Photo of Senator Kushner.

State Senator

Julie Kushner

Representing Bethel, Danbury, New Fairfield, Sherman

Sen. Kushner Urges Stop & Shop To Continue Hazard Pay For Store Employees


DANBURY – Citing the ongoing nature of the coronavirus pandemic and the mandated public health guidelines still in place across the state, state Senator Julie Kushner (D-Danbury) today joined her Senate Democratic Caucus leadership in urging the Stop & Shop chain of grocery stores to continue the COVID-19 hazard pay it had been providing its frontline workers since April, but which Stop & Shop just cancelled on Independence Day, July 4.

“There are Stop & Shops in Danbury, New Fairfield, Ridgefield, New Milford and Newtown that still require shoppers and employees to wear face masks, to maintain six feet of space between each other, to travel one-way down aisles, and that have large plexiglass dividers between customers and checkout clerks. Why? Because the coronavirus is still a threat in Connecticut. And if it’s still a threat, then these essential frontline workers still deserve hazard pay for putting themselves at risk,” Sen. Kushner said. “Just a few weeks ago, Stop & Shop corporate officials were demanding that federal and state governments declare their employees as ‘extended first responders’ or ‘emergency personnel’ so they could have priority access to COVID-19 testing and emergency childcare. That was the right thing to do, but their status as essential frontline workers hasn’t changed. So this hazard pay program should continue.”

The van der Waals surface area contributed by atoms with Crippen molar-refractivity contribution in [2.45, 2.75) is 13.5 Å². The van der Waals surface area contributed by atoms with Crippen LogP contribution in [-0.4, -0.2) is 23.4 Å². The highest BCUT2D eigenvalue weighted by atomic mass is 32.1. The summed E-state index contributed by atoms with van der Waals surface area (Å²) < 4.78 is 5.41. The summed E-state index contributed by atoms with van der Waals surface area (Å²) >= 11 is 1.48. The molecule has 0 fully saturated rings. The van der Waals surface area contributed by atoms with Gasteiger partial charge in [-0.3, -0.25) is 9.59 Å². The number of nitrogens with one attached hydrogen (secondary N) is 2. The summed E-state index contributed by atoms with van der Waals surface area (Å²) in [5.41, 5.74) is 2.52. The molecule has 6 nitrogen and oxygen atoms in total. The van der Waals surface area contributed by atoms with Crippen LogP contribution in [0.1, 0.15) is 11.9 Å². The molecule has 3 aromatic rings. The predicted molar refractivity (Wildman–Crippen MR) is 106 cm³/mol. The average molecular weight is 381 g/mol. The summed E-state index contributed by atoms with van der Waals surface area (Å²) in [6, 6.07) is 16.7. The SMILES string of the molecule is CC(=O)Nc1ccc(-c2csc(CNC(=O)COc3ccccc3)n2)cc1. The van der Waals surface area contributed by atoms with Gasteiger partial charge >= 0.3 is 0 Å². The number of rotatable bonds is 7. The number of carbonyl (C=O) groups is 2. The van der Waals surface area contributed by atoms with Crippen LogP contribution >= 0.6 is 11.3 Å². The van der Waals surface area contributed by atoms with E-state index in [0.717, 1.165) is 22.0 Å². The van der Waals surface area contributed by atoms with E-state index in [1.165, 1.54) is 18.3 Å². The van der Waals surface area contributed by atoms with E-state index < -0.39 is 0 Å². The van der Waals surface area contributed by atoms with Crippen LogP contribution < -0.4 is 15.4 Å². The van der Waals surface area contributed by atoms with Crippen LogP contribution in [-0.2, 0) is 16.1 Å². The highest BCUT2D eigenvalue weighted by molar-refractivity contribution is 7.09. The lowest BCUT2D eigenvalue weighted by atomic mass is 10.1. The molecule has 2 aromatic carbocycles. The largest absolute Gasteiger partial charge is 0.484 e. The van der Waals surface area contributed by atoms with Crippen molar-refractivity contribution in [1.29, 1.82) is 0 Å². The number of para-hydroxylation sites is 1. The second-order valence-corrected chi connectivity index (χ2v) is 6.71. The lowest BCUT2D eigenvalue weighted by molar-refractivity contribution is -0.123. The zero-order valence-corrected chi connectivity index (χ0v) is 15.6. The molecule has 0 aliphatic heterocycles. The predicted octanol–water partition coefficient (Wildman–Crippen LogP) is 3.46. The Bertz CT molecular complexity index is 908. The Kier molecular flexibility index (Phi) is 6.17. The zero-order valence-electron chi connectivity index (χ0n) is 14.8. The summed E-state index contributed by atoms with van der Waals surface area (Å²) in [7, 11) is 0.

Senate President Martin Looney (D-New Haven) and Majority Leader Bob Duff (D-Norwalk) today took issue with Stop & Shop’s corporate decision to prematurely end the surplus pay program for its employees, which was implemented at the beginning of the COVID-19 pandemic. They said while transmission of the coronavirus has declined in Connecticut, COVID-19 transmissions continue across the state to this day, and that puts grocery store workers on the pandemic front line.

In April, Stop & Shop implemented a 10 percent “appreciation pay” increase for employees in Connecticut, Massachusetts, New York, New Jersey and Rhode Island; that program ended on July 4.

Last year, Sen. Kushner joined striking Stop & Shop workers on the picket line when Stop & Shop proposed a new labor contract requiring greater employee contributions to healthcare, changes to Sunday premium pay, and a reduction in pension benefits for new employees.

Earlier this year, after the COVID-19 pandemic struck, Sen. Kushner promoted Stop & Shop’s new store policy of opening from 6 a.m. until 7:30 a.m. exclusively for people age 60 and over, who are especially vulnerable to the coronavirus.

The Stop & Shop Supermarket Company, headquartered in Quincy, Massachusetts, has $13 billion in annual sales and employs 170,000 people in more than 400 stores throughout New York, New England and New Jersey. Stop & Shop controls 21% of the grocery store market in both Connecticut and Massachusetts.

Sen. Kushner urged individuals who believe that the Stop & Shop employee appreciation pay program should continue to speak with their local Stop & Shop store manager, or to call Stop & Shop’s corporate customer relations department at 1-800-767-7772, Monday through Friday, from 8 a.m. to 7 p.m.



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